Perhaps no racing name is more closely linked with the Indianapolis 500 than Offenhauser. This venerable engine manufacturer was a dominant force at The Brickyard from the early 1930s up until the 1960s. Offenhauser remained a force to be reckoned with until 1983, rounding out a spectacular half-century run as America’s most advanced racing engines.
If you are a racing fan you likely already know all about midget car racing. Many racing car drivers start out their professional careers with midget cars or at least quarter midget cars and this form of race car driving can be exciting. Of course, it does not quite have the sponsorship or coverage of NASCAR or F1 events, but it certainly does have a large following of fans and racers of all ages.
Ever since the invention of the wheel, mankind has been searching for better ways to travel faster and more effectively. This process has taken many thousands of years yet one competition has helped to speed it up rapidly: The Great Race which took place nearly a century ago. It spawned a generation of auto racing events that have captured the imagination of car enthusiasts in the United States and internationally.
NASCAR and the Automobile Racing Club of America (â€œARCAâ€) started at about the same point-that is towards the middle of the last century. ARCA has not been able to match the scorching growth of NASCAR, but it does have a devoted following. Why is this?
Imagine making a grand living from your interest in car racing! Well, love for automobiles can spawn an international business. There is a huge and a growing demand for restoring and carefully preserving classic models and famous cars. Collectors are willing to pay the kind of money that you can use to turn an auto racing hobby in to a multi-million dollar business.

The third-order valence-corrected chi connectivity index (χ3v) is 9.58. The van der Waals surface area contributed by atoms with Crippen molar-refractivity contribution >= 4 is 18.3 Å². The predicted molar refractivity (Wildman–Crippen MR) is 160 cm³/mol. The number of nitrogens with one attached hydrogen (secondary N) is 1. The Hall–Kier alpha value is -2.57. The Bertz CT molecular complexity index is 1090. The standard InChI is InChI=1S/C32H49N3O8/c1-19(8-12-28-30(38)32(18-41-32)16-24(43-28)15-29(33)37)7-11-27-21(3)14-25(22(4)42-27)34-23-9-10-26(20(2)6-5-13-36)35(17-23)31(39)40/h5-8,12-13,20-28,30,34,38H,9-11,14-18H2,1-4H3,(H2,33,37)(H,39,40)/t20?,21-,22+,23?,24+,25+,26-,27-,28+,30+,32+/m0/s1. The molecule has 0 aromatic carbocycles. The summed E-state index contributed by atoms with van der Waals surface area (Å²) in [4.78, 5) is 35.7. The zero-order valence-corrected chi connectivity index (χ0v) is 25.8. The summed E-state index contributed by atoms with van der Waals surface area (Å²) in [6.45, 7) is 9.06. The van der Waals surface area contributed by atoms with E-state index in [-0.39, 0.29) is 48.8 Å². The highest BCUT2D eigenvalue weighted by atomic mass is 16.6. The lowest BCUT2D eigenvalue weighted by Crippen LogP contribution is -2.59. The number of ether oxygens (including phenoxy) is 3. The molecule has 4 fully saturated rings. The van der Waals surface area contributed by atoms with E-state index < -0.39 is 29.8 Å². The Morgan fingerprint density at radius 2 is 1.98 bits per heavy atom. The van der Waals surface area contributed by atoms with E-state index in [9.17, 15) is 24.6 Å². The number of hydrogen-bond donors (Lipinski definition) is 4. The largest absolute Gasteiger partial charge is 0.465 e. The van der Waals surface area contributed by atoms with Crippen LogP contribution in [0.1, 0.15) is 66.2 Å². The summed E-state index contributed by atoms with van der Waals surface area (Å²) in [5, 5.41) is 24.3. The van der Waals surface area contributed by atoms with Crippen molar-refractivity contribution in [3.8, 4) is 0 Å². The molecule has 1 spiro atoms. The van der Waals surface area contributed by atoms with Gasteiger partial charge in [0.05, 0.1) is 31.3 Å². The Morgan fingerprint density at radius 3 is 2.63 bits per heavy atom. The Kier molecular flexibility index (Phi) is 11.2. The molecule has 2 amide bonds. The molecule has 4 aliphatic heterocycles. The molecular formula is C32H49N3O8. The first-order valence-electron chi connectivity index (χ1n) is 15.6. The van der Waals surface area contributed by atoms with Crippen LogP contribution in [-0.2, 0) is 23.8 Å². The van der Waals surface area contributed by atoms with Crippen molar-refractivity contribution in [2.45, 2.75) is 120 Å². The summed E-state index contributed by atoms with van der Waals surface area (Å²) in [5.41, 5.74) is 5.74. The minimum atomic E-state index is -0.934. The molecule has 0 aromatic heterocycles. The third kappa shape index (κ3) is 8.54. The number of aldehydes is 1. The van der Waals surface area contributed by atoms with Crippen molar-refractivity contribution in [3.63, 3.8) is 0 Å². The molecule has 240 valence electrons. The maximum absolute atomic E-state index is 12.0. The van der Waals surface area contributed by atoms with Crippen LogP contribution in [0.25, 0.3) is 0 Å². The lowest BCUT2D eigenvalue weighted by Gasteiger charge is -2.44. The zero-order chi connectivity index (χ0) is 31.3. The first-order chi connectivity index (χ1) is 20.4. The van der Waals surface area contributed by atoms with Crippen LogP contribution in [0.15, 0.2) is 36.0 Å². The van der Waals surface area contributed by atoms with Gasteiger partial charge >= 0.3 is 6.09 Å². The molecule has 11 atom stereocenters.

By the time Easy Rider was released in 1969, three full years had passed since The Wild Angels hit the nationâ€™s drive-in movie screens. In the sixties, three years was a very long time indeed. The Vietnam War was entering a critical phase and division within the country regarding the war was never more clear-cut. Morally, the pendulum seemed to be swinging back towards the viewpoint of the â€œunder 30â€ generation. It was in this fevered climate that Easy Rider made its stunning debut. In stark contrast to its progenitor film, The Wild Angels, the motorcycle riders were now portrayed as tragic heroes instead of undisciplined thugs. Perhaps the filmmakers had run out of ways to frighten parents and instead sought to identify with the growing youth market. Regardless, Easy Rider stands today as a quintessential film, a snapshot of America at a pivotal moment in its history when the baton was handed from one generation to another.
In 1966, the widening generation gap was about to split the country wide open. The older generation who had lived through and fought World War II could neither understand nor relate to their freethinking, “flower power” children. As everyone knows, misunderstanding can quickly change to fear, and certain filmmakers played off that fear by creating motorcycle movies like “The Wild Angels”.
You might be forgiven for wondering what the Soap Box Derby has to do with auto racing – the “racers” have no engines after all! Yet a race is a race, and since its inception way back in 1933 it’s likely that more than a few of today’s superstar racecar drivers first experienced the thrill of victory by competing in the All-American Soap Box Derby.
In 1951, Wally Sparks created the National Hot Rod Association to spotlight the sport of drag racing. Starting in the California, Wally and a few friends roll up their top fuel dragsters and created a true American icon of sport. In 1965, Maynard Rupp was crowned the first National Champion and for the past 40 years, a new winner has been awarded the prize of fastest driver in America.